Back in my university days I was a student of Russian politics. I can't say that I've gone on to practically apply those studies very much but it has left within me an enduring interest in all things Russian. That interest combined with a fascination for motorcycling obscurities meant that I had to get a copy of Colin Turbett's book just as soon as it came out.
As far as I know this is the only work of any size about Soviet motorcycles in the English language; thankfully Colin has made a decent job of it and done the subject justice. There are 128 pages and the various brands and models are covered along with social history, politics, sport and The Great Patriotic War. What I found particularly delightful is the number of period photos reproduced in the book, these are images seldom seen over here. Equally the reproductions of Soviet advertising material.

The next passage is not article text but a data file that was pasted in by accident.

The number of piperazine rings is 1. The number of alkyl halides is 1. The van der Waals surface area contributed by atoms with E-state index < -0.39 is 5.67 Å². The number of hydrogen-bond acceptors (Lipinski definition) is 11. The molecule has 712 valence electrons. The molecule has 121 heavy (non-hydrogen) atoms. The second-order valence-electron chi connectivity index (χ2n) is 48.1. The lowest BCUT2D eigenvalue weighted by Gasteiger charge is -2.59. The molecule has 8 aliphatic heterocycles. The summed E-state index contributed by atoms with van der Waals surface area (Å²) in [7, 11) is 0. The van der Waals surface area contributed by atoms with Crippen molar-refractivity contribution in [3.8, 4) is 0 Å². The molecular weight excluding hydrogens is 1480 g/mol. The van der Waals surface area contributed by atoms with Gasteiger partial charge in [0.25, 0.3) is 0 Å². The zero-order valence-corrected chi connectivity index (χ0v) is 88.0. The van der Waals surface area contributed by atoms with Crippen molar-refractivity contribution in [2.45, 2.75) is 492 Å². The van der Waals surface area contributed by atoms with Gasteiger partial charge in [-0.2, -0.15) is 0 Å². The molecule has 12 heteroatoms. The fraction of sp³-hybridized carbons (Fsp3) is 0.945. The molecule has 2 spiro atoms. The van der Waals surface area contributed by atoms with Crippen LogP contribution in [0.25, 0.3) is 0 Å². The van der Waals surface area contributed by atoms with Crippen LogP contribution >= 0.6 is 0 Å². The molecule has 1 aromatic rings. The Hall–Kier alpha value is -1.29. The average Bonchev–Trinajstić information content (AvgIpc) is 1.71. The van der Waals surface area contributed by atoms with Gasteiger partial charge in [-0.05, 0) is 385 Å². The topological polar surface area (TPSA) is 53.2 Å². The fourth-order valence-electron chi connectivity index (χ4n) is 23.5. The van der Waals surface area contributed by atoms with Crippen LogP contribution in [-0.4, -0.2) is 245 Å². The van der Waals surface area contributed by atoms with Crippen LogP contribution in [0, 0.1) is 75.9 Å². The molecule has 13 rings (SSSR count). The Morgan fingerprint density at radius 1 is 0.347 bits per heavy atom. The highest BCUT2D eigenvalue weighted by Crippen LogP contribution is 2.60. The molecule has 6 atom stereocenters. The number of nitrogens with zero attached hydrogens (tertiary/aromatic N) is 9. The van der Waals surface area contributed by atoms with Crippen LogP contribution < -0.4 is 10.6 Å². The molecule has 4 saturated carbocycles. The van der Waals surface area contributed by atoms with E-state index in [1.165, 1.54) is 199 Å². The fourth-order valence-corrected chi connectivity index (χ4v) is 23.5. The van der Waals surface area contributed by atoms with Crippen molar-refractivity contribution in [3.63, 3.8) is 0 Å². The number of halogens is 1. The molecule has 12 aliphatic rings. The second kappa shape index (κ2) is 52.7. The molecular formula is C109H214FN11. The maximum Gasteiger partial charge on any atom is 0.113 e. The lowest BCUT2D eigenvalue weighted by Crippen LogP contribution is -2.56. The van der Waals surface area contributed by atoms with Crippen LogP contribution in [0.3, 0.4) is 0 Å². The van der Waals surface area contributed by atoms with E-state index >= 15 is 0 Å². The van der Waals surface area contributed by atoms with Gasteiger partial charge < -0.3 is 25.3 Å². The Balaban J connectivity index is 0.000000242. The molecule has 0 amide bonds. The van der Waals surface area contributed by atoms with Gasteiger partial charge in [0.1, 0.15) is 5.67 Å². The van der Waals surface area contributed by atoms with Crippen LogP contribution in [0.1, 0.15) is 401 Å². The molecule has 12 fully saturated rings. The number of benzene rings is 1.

What makes the book a success is certainly the background and social aspects more than the machines themselves. The Soviet Union was not noted for the great choice it gave it citizens in either personal freedoms or consumer products and motorcycling was no different. There are only a handful of manufacturers and due to the nature of the planned economy products were of a standard design and many of these were developments of overseas designs such as the DKW R125 and BMW R71.
Colin's interest, expertise and passion for the subject matter is very much in evidence in the book and it comes strongly recommended. Even to those with just a passing interest in Soviet history and motorcycling the book is an enlightening and entertaining read.